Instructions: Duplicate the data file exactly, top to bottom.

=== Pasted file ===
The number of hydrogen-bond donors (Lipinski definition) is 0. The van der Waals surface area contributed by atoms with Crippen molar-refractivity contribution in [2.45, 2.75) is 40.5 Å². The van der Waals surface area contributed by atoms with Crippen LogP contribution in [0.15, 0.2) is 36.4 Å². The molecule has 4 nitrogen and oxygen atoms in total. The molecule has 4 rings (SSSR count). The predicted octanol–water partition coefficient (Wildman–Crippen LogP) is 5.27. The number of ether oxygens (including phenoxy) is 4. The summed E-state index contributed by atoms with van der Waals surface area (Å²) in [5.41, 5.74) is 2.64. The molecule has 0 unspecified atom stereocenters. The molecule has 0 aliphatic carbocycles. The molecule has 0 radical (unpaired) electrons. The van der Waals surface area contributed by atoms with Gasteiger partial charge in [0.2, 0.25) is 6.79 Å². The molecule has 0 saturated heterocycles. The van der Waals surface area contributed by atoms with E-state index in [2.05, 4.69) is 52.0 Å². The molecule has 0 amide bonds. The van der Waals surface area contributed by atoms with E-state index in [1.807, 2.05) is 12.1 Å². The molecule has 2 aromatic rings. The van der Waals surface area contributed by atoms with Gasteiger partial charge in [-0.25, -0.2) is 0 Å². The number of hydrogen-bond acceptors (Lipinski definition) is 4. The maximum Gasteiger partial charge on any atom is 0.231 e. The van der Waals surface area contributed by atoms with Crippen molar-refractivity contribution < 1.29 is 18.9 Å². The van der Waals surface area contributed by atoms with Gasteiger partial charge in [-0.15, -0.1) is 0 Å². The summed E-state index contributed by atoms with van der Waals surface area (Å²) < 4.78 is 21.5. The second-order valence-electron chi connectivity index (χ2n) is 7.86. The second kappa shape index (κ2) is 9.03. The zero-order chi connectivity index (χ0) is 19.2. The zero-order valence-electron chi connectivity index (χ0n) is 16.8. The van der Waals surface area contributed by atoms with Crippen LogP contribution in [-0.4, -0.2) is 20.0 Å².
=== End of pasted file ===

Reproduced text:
The number of hydrogen-bond donors (Lipinski definition) is 0. The van der Waals surface area contributed by atoms with Crippen molar-refractivity contribution in [2.45, 2.75) is 40.5 Å². The van der Waals surface area contributed by atoms with Crippen LogP contribution in [0.15, 0.2) is 36.4 Å². The molecule has 4 nitrogen and oxygen atoms in total. The molecule has 4 rings (SSSR count). The predicted octanol–water partition coefficient (Wildman–Crippen LogP) is 5.27. The number of ether oxygens (including phenoxy) is 4. The summed E-state index contributed by atoms with van der Waals surface area (Å²) in [5.41, 5.74) is 2.64. The molecule has 0 unspecified atom stereocenters. The molecule has 0 aliphatic carbocycles. The molecule has 0 radical (unpaired) electrons. The van der Waals surface area contributed by atoms with Gasteiger partial charge in [0.2, 0.25) is 6.79 Å². The molecule has 0 saturated heterocycles. The van der Waals surface area contributed by atoms with E-state index in [2.05, 4.69) is 52.0 Å². The molecule has 0 amide bonds. The van der Waals surface area contributed by atoms with E-state index in [1.807, 2.05) is 12.1 Å². The molecule has 2 aromatic rings. The van der Waals surface area contributed by atoms with Gasteiger partial charge in [-0.25, -0.2) is 0 Å². The number of hydrogen-bond acceptors (Lipinski definition) is 4. The maximum Gasteiger partial charge on any atom is 0.231 e. The van der Waals surface area contributed by atoms with Crippen molar-refractivity contribution < 1.29 is 18.9 Å². The van der Waals surface area contributed by atoms with Gasteiger partial charge in [-0.15, -0.1) is 0 Å². The summed E-state index contributed by atoms with van der Waals surface area (Å²) < 4.78 is 21.5. The second-order valence-electron chi connectivity index (χ2n) is 7.86. The second kappa shape index (κ2) is 9.03. The zero-order chi connectivity index (χ0) is 19.2. The zero-order valence-electron chi connectivity index (χ0n) is 16.8. The van der Waals surface area contributed by atoms with Crippen LogP contribution in [-0.4, -0.2) is 20.0 Å².